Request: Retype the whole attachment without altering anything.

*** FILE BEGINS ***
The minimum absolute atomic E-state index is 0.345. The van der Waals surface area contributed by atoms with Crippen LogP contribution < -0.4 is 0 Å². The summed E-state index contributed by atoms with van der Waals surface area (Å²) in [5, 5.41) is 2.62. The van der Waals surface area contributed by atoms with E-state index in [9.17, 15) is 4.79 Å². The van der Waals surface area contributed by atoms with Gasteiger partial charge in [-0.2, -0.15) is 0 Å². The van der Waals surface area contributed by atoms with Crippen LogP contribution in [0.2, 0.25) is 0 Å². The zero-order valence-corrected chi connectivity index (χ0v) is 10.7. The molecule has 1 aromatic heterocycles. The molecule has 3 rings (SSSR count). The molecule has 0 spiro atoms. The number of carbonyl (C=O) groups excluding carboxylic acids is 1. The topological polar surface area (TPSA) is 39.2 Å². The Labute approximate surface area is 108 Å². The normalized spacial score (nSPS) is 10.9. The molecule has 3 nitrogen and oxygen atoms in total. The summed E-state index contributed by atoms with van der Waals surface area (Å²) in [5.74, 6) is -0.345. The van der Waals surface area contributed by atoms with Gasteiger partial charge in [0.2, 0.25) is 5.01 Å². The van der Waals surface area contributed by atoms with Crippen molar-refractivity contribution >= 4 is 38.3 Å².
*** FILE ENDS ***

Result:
The minimum absolute atomic E-state index is 0.345. The van der Waals surface area contributed by atoms with Crippen LogP contribution < -0.4 is 0 Å². The summed E-state index contributed by atoms with van der Waals surface area (Å²) in [5, 5.41) is 2.62. The van der Waals surface area contributed by atoms with E-state index in [9.17, 15) is 4.79 Å². The van der Waals surface area contributed by atoms with Gasteiger partial charge in [-0.2, -0.15) is 0 Å². The van der Waals surface area contributed by atoms with Crippen LogP contribution in [0.2, 0.25) is 0 Å². The zero-order valence-corrected chi connectivity index (χ0v) is 10.7. The molecule has 1 aromatic heterocycles. The molecule has 3 rings (SSSR count). The molecule has 0 spiro atoms. The number of carbonyl (C=O) groups excluding carboxylic acids is 1. The topological polar surface area (TPSA) is 39.2 Å². The Labute approximate surface area is 108 Å². The normalized spacial score (nSPS) is 10.9. The molecule has 3 nitrogen and oxygen atoms in total. The summed E-state index contributed by atoms with van der Waals surface area (Å²) in [5.74, 6) is -0.345. The van der Waals surface area contributed by atoms with Gasteiger partial charge in [0.2, 0.25) is 5.01 Å². The van der Waals surface area contributed by atoms with Crippen molar-refractivity contribution >= 4 is 38.3 Å².